The following is a guest column written by Anita Dromey, a speech language pathologist for St. Luke’s in the Wood River Valley. She highlights the efforts by the Wood River team to focus on gratitude before beginning the day, something spearheaded by Dr. Katie Schneider.
“It’s a special place,” said Kristy Schmidt, St. Luke’s director of patient experience. “They take this approach to patient care that they are really caring for their neighbors, friends and family. They all feel that way; it sets them apart. I think it also creates a sense of teamwork and camaraderie that is unparalleled. If we could somehow bottle that, well, we’d be unstoppable.”
Like ripples on a pond, the challenges we all endured during the COVID-19 pandemic affected us individually, within our circle of family and friends, our community, as a nation and even internationally. Health care workers were on the front lines of the COVID resistance.
Here in Wood River, our community felt the burden of COVID-19 early; and for our local health care workers, the virus was impossible to avoid. They faced it all day, every day, for months on end, doing their best to help the patients they served. Initially, there was little precedent for how to care for those who were sick with COVID, and there were so many people sick who needed medical supplies that ran low, not only here, but across the country. Health care workers were becoming exhausted nationally, and the local medical team at St. Luke’s faced similar challenges. The team worked hard, with extended hours and few opportunities for a break.
While observing the demanding and often stressful work environment brought on by COVID, Dr. Katie Schneider came up with an idea to help keep each member of the local patient care team feel connected to his or her fellow colleagues and fulfilled in their work — not to improve the work, that was already getting done. But rather, the idea was to build a caring, supportive place for each person on the team, a way of sharing the COVID challenges to better bear the burden.
The idea was quite simple, and it could grow out of each person’s core values. It needed a moment’s reflection and then an answer to the question: “What are you grateful for?” At the time, the idea seemed audacious because not many people were in a mood to feel grateful.
Knowing that it could be rejected, Dr. Schneider decided to introduce the idea during hospital rounds, the essential daily meeting where the medical team gathers to update a patient’s status and plan of care. She began the meeting by saying something, “Before we talk about patient status today, let’s each of us take a moment and state something we are grateful for.”
The question was a surprise and was met with a pause. The team had an acute awareness of the time pressures on each person’s day, which provided a context for the physician’s deeper meaning: We can take a moment. Breathe. We are medical professionals, and we are also people with family, friends and others in our lives whom we love and who love us. We live multifaceted lives, and we have deep connections within this community.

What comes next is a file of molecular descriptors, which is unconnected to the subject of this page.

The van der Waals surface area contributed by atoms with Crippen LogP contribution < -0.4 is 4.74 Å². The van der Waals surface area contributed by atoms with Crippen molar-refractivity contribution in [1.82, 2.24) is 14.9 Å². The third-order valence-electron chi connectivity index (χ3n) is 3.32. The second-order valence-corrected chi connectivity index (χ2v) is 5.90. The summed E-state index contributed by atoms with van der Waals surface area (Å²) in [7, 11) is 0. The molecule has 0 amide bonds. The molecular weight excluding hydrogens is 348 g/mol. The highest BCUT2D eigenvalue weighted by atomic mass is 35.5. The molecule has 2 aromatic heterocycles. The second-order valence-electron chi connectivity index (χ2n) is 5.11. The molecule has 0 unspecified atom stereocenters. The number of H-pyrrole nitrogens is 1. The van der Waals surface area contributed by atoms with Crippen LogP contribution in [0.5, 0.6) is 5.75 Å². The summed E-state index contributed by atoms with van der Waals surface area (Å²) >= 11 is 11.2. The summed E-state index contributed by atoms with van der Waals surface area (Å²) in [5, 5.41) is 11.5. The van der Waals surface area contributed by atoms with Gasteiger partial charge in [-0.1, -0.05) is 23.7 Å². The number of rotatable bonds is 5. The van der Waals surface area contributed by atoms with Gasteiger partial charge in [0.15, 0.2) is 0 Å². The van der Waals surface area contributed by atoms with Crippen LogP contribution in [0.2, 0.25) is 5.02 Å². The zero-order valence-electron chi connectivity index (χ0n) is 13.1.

“What are you grateful for?”
As it turns out, it usually takes less than five minutes to go around a room of a dozen or so people and listen to each one share something for which they are grateful. People say a few words, sometimes one word. They share a moment of themselves, outside their professional duties, and sometimes within their daily professional routine, and they also acknowledge appreciation for things their colleagues say.
Over time, it can be anything large or small: the clarity of the sky that morning, a spouse, a child, a mother, a needed good night’s rest, a reliable car, a great bicycle, the sounds of the birds while entering the hospital for the morning shift. The team came to better recognize each other’s individuality through these shared glimpses into each other’s lives: I am grateful for my aging parents, my child’s first successful independent ski run, my child’s successful launch into college, the good results of some necessary health tests, finding housing, a happy wedding, a thoughtful friend, the birth of a child, the birth of a grandchild.
This short pause for gratitude at the beginning of their rounds meeting became part of the flow in the day of the St. Luke’s Wood River medical team. People liked it. COVID continued to challenge us all, and continued to challenge health care workers particularly, but over time the medical profession learned how to better care for those who were infected. And in St. Luke’s Wood River, because of an observant and thoughtful physician, the team got better at taking care of each other through extended work hours.
From where does our motivation come, to carry on when we are tired and our responsibilities demand that we continue to bear a burden? Take a moment and think: What are you grateful for? We value what we appreciate, and somehow a moment of recognized and spoken appreciation helps us become more aware of life’s gifts to us. We can serve each other with our best skills, that breath itself is exhilarating and worth the effort, that life is complex, challenging and beautiful. The treasure is there all along and is often discovered in the expression of simple gratitude.
Anita Dromey is a speech language pathologist for St. Luke's in the Wood River Valley.